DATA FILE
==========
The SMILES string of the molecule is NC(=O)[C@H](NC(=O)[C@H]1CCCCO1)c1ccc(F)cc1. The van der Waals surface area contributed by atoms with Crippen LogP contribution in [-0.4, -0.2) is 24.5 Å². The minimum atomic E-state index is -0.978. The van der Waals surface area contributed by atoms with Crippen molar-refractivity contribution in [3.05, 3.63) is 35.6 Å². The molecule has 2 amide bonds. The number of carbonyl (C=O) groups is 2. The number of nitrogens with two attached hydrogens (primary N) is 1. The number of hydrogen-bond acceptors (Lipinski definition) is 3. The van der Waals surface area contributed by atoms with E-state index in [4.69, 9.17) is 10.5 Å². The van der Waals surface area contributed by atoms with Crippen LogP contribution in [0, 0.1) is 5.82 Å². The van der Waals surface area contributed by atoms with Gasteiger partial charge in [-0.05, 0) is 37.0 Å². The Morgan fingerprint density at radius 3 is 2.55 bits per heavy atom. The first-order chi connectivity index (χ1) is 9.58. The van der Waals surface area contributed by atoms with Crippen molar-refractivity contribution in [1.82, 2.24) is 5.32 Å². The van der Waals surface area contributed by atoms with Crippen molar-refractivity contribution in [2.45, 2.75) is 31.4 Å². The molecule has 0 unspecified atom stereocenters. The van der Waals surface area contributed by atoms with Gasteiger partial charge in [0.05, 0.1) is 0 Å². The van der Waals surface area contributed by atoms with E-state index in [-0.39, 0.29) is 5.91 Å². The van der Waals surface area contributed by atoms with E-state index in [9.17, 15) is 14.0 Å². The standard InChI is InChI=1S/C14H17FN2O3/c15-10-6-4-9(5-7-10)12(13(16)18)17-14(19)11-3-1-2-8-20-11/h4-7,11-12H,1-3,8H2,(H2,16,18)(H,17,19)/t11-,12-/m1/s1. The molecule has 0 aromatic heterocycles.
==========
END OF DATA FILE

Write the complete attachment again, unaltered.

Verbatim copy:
The SMILES string of the molecule is NC(=O)[C@H](NC(=O)[C@H]1CCCCO1)c1ccc(F)cc1. The van der Waals surface area contributed by atoms with Crippen LogP contribution in [-0.4, -0.2) is 24.5 Å². The minimum atomic E-state index is -0.978. The van der Waals surface area contributed by atoms with Crippen molar-refractivity contribution in [3.05, 3.63) is 35.6 Å². The molecule has 2 amide bonds. The number of carbonyl (C=O) groups is 2. The number of nitrogens with two attached hydrogens (primary N) is 1. The number of hydrogen-bond acceptors (Lipinski definition) is 3. The van der Waals surface area contributed by atoms with E-state index in [4.69, 9.17) is 10.5 Å². The van der Waals surface area contributed by atoms with Crippen LogP contribution in [0, 0.1) is 5.82 Å². The van der Waals surface area contributed by atoms with Gasteiger partial charge in [-0.05, 0) is 37.0 Å². The Morgan fingerprint density at radius 3 is 2.55 bits per heavy atom. The first-order chi connectivity index (χ1) is 9.58. The van der Waals surface area contributed by atoms with Crippen molar-refractivity contribution in [1.82, 2.24) is 5.32 Å². The van der Waals surface area contributed by atoms with Crippen molar-refractivity contribution in [2.45, 2.75) is 31.4 Å². The molecule has 0 unspecified atom stereocenters. The van der Waals surface area contributed by atoms with Gasteiger partial charge in [0.05, 0.1) is 0 Å². The van der Waals surface area contributed by atoms with E-state index in [-0.39, 0.29) is 5.91 Å². The van der Waals surface area contributed by atoms with E-state index in [9.17, 15) is 14.0 Å². The standard InChI is InChI=1S/C14H17FN2O3/c15-10-6-4-9(5-7-10)12(13(16)18)17-14(19)11-3-1-2-8-20-11/h4-7,11-12H,1-3,8H2,(H2,16,18)(H,17,19)/t11-,12-/m1/s1. The molecule has 0 aromatic heterocycles.